Bethany’s love of mountains began when she was 4 years old, following her father into the Andes of Ecuador and Chile. Transplanted back to the United States in her early teens, a lot didn’t make sense. The few things which did came from being outside: a compass always points north, fire warms you when it is cold, eat when you are hungry, walk until you get there. An outdoor wilderness therapy program put her back on course.
Studying Politics, Philosophy, and Economics in the Oxbridge Program at William Jewell College, Bethany studied the broader vision of public service. During the summers, she was a Ranger at Philmont Scout Ranch. During her Junior year, studying in Oxford, she walked the West Highland Way and the Pembrokeshire Coast Path. Upon graduation Bethany moved to Skagway, Alaska to work with Iditarod sled dogs in their off-season at Alaska Icefield Expeditions.
She was on a glacier in Alaska when she heard about thru-hiking. What before had simply a way of surviving the Default World, (throwing her books and gear into a back-pack and wander until she could bear to return) was, in fact, a culture unto itself. That there were trails thousands of miles long all across the United States immediately sparked her interest.
She spent the winter working on Dancing Moon Ranch in Montana, plotting a thru-hike of the Pacific Crest Trail. In the summer of 2010 she walked 2,663 miles from the Mexico border to Canada and knew there was no going back to life before the trail.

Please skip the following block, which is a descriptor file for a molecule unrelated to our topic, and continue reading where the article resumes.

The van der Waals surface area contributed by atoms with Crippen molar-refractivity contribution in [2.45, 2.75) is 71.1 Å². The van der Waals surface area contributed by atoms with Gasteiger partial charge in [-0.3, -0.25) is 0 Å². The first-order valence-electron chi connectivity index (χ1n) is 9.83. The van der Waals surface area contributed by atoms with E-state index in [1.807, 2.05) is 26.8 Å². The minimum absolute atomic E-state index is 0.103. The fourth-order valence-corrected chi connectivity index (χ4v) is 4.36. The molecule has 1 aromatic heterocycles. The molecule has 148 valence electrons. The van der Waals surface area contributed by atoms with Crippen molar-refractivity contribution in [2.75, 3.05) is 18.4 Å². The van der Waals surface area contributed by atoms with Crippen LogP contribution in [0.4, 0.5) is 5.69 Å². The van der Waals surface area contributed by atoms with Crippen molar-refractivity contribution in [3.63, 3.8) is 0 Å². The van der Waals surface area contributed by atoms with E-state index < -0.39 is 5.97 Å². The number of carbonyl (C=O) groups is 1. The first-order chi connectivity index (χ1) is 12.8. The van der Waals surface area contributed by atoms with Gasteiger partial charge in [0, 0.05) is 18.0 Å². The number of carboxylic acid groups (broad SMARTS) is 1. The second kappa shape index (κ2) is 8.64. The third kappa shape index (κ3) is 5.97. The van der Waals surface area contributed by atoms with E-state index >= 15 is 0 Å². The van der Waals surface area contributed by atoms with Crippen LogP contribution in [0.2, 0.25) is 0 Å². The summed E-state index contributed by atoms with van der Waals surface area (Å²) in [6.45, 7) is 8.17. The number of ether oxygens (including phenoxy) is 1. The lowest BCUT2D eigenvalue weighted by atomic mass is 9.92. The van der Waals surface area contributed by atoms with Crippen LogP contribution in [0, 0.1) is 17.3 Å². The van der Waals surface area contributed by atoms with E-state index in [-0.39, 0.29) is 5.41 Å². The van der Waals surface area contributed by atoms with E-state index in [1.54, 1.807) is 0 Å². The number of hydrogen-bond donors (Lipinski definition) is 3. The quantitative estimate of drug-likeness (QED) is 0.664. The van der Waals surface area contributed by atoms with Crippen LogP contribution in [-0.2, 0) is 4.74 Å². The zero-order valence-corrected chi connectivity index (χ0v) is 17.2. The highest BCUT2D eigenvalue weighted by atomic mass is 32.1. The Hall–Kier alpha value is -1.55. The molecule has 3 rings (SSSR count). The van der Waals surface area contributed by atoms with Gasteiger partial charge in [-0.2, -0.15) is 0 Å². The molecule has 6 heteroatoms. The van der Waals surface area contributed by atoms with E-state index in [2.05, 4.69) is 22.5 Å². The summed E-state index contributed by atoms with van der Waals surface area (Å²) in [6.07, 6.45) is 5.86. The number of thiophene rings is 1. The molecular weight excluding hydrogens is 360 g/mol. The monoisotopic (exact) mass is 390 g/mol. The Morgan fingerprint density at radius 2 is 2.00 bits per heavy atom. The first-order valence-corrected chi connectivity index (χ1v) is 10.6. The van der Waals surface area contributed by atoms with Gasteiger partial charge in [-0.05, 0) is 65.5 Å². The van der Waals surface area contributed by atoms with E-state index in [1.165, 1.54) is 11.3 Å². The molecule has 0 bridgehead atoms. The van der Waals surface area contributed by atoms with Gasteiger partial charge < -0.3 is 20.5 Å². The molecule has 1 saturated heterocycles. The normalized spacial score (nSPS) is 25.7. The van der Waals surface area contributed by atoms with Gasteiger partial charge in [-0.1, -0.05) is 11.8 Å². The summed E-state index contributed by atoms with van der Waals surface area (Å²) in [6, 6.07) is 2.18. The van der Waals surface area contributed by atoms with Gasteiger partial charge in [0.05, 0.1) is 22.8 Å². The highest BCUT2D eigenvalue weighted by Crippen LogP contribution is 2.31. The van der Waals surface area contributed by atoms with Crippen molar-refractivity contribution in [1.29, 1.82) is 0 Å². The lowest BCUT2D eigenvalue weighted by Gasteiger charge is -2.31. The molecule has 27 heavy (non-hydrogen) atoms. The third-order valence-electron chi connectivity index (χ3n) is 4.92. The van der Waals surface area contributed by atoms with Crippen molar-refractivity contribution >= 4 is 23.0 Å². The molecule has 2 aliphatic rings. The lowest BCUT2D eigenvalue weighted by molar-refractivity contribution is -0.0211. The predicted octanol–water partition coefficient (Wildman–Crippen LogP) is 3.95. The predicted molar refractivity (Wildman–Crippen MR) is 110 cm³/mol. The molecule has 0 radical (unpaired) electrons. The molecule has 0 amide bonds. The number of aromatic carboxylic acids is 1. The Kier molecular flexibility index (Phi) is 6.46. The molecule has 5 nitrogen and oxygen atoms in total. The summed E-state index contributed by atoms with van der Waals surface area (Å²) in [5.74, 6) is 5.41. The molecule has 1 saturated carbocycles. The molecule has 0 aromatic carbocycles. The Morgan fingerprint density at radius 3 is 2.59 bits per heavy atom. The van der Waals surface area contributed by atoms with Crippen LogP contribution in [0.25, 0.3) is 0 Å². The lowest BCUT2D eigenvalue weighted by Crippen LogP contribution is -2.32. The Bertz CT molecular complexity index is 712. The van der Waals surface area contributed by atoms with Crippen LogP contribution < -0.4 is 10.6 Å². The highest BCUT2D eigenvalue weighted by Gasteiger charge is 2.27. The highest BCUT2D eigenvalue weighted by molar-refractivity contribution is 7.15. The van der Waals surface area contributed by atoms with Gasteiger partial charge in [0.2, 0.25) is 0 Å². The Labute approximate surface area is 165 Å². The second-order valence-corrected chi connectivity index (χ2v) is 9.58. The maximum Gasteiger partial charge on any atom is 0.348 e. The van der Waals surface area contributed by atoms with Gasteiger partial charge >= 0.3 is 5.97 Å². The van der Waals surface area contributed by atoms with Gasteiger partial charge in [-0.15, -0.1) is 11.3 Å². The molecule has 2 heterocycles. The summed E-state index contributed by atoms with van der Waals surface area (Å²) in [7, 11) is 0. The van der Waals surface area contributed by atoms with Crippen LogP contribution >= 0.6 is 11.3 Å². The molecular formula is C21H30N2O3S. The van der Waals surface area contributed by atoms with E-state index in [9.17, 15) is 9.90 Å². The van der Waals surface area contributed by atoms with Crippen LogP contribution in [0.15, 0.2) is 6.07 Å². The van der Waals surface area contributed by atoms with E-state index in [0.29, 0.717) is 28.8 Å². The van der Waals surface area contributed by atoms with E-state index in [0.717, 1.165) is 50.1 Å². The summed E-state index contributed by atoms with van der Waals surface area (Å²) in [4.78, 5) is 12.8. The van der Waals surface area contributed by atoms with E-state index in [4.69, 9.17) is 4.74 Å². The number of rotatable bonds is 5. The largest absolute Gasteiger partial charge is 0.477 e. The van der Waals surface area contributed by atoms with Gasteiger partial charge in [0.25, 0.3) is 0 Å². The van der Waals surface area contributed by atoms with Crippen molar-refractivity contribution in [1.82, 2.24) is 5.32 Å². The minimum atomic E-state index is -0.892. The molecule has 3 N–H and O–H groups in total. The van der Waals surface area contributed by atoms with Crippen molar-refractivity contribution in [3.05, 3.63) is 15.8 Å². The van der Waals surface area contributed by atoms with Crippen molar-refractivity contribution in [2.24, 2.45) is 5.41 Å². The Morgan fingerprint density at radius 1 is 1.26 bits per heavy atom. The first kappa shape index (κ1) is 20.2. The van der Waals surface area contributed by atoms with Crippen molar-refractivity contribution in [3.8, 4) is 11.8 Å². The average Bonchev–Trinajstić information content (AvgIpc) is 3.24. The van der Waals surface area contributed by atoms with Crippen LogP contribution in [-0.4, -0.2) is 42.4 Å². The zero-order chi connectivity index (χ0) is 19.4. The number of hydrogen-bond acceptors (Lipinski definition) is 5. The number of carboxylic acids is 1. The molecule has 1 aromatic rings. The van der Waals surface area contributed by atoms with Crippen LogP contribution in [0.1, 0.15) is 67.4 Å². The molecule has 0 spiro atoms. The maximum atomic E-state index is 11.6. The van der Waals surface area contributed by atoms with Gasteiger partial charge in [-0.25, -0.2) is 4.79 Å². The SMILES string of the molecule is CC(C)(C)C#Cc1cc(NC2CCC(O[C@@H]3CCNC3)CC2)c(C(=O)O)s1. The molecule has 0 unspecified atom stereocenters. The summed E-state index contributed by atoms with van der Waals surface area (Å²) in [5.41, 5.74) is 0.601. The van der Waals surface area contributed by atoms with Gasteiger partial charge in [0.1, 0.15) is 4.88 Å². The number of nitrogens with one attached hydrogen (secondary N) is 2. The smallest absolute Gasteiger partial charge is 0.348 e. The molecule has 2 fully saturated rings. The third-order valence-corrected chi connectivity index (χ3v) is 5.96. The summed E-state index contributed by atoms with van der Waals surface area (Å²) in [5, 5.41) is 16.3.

The inspiration for her latest undertaking came when she read Christopher McDougall’s Born to Run and learned that the Sierra Madres connect the longest nearly-continuous chain of mountains in the world. She spent five years working, saving up, route planning, and reaching out.
Rather than traveling with a message to share, she sets out to listen and learn. Hearing stories of survival and compassion keeps her moving. Collecting a chronicle of bedtime stories and local lore. These stories reveal the values passed on to children and, she hopes, will prompt those following the journey to consider what values they’re emphasizing in their own lives.
As Bethany walks through the areas where she first learned of the beauty and possibilities of the world—as well as the deep inequalities—she hopes to inspire everyone who follows to dream big and to foster access for women and children to resources, both internal and external, which can help to make their dreams reality.